SOURCE: The Guardian
DATE: July 20, 2020
SNIP: Scientists have predicted for the first time when, where and how polar bears are likely to disappear, warning that if greenhouse gas emissions stay on their current trajectory all but a few polar bear populations in the Arctic will probably be gone by 2100.
By as early as 2040, it is very likely that many polar bears will begin to experience reproductive failure, leading to local extinctions, according to a study published in Nature Climate Change.
The study examines how the bears will be affected under two different greenhouse gas emissions scenarios. The researchers found that under a business-as-usual emissions scenario, polar bears will likely probably only remain in the Queen Elizabeth Islands – the northernmost cluster in Canada’s Arctic archipelago – at the end of the century. And even if greenhouse gases are moderately mitigated, it is still likely that the majority of polar bear populations in the Arctic will experience reproductive failure by 2080.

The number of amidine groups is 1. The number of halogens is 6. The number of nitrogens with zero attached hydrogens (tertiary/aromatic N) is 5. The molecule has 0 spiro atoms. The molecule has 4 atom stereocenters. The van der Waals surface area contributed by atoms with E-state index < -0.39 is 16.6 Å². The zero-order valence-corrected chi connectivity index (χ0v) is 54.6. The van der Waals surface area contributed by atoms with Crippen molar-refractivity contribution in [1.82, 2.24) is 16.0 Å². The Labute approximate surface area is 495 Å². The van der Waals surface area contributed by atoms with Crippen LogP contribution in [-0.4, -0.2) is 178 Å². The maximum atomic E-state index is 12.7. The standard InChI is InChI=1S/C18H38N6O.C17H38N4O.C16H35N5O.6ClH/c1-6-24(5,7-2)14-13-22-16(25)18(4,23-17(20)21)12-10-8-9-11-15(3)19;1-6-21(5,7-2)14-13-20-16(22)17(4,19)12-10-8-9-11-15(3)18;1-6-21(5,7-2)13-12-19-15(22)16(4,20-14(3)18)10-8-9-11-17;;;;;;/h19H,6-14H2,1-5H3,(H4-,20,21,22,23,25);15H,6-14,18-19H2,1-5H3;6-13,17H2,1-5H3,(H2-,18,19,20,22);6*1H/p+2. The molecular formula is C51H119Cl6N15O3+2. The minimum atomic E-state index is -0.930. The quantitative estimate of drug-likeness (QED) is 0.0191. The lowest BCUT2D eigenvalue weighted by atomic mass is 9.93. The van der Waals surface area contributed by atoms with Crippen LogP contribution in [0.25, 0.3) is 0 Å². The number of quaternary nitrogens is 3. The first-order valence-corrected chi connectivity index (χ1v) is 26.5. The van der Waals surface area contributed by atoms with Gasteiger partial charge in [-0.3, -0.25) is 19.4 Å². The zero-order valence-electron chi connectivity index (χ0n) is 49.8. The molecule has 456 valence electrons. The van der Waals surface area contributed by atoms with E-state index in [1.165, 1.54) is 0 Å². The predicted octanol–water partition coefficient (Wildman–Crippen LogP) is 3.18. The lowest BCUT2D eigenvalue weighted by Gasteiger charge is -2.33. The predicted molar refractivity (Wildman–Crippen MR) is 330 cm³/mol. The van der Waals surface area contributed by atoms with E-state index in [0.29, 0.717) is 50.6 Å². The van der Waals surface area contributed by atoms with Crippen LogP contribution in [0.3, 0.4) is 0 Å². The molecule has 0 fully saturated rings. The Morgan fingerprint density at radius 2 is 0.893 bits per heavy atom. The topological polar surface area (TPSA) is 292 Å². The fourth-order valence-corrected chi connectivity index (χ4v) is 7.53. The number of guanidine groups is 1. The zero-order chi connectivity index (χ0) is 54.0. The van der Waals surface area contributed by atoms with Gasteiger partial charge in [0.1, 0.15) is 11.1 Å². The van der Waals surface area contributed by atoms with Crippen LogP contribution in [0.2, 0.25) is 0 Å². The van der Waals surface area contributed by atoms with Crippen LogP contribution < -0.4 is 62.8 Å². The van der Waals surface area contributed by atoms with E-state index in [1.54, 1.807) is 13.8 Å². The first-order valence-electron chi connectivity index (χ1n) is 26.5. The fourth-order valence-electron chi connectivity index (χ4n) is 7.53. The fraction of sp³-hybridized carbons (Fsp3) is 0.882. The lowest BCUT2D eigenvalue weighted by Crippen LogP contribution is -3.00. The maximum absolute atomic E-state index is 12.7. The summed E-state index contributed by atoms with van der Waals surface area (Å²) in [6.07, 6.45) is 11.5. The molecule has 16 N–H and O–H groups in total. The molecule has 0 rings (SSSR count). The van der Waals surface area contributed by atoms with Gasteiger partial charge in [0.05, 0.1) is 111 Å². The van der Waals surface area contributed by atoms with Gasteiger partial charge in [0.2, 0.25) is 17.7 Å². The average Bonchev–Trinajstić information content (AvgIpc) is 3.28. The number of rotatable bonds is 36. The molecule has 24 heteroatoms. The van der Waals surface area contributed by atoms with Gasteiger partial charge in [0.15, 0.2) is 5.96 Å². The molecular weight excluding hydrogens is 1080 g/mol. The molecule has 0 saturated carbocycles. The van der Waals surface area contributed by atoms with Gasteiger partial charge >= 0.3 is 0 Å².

Scientists estimate that there are fewer than 26,000 polar bears left, spread out across 19 different subpopulations that range from the icescapes of Svalbard, Norway, to Hudson Bay in Canada to the Chukchi Sea between Alaska and Siberia. Polar bears are unable to find enough sustenance on land and rely on sea ice from which to hunt. They often stake out seal breathing holes in the ice, waiting hours for a blubbery meal to break the surface. But as that sea ice declines because of climate change, so, too, will the polar bears.
Polar bears draw on energy reserves built up during the winter hunting season to make it through lean summer months on land or time spent on ice in unproductive waters. Though the bears are used to fasting for months, their body condition, reproductive capacity and survival will eventually diminish if they are forced to go too long without food. In Alaska’s southern Beaufort Sea population, biologists have already seen polar bear numbers drop 25– 50% during low ice periods when the bears have been forced to fast for too long. And in western Hudson Bay, one of the southernmost polar bear habitats, the population has declined by roughly 30% since 1987.
“Even if we mitigate emissions, we are still going to see some subpopulations go extinct before the end of the century,” Molnár said. This includes the polar bears in the vulnerable, southernmost ice areas of western Hudson Bay, Davis Strait, and southern Hudson Bay.